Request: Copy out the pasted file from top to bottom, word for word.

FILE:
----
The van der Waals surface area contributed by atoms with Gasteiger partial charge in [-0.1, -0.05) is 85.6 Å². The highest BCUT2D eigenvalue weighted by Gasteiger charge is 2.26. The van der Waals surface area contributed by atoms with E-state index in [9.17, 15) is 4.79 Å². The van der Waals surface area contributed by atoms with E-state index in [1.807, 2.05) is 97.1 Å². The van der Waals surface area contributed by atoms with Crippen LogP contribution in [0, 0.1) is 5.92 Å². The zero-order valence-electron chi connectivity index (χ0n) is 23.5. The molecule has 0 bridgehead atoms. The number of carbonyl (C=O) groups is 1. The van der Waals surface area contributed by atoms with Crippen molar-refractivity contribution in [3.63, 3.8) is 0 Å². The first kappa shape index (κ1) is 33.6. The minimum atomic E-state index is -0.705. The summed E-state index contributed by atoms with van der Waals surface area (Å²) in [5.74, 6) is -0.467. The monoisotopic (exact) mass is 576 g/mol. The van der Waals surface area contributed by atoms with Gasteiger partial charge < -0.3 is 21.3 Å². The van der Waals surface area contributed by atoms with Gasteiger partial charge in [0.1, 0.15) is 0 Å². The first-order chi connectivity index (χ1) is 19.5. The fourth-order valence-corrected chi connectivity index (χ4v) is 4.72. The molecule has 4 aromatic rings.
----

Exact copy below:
The van der Waals surface area contributed by atoms with Gasteiger partial charge in [-0.1, -0.05) is 85.6 Å². The highest BCUT2D eigenvalue weighted by Gasteiger charge is 2.26. The van der Waals surface area contributed by atoms with E-state index in [9.17, 15) is 4.79 Å². The van der Waals surface area contributed by atoms with E-state index in [1.807, 2.05) is 97.1 Å². The van der Waals surface area contributed by atoms with Crippen LogP contribution in [0, 0.1) is 5.92 Å². The zero-order valence-electron chi connectivity index (χ0n) is 23.5. The molecule has 0 bridgehead atoms. The number of carbonyl (C=O) groups is 1. The van der Waals surface area contributed by atoms with Crippen molar-refractivity contribution in [3.63, 3.8) is 0 Å². The first kappa shape index (κ1) is 33.6. The minimum atomic E-state index is -0.705. The summed E-state index contributed by atoms with van der Waals surface area (Å²) in [5.74, 6) is -0.467. The monoisotopic (exact) mass is 576 g/mol. The van der Waals surface area contributed by atoms with Gasteiger partial charge < -0.3 is 21.3 Å². The van der Waals surface area contributed by atoms with Gasteiger partial charge in [0.1, 0.15) is 0 Å². The first-order chi connectivity index (χ1) is 19.5. The fourth-order valence-corrected chi connectivity index (χ4v) is 4.72. The molecule has 4 aromatic rings.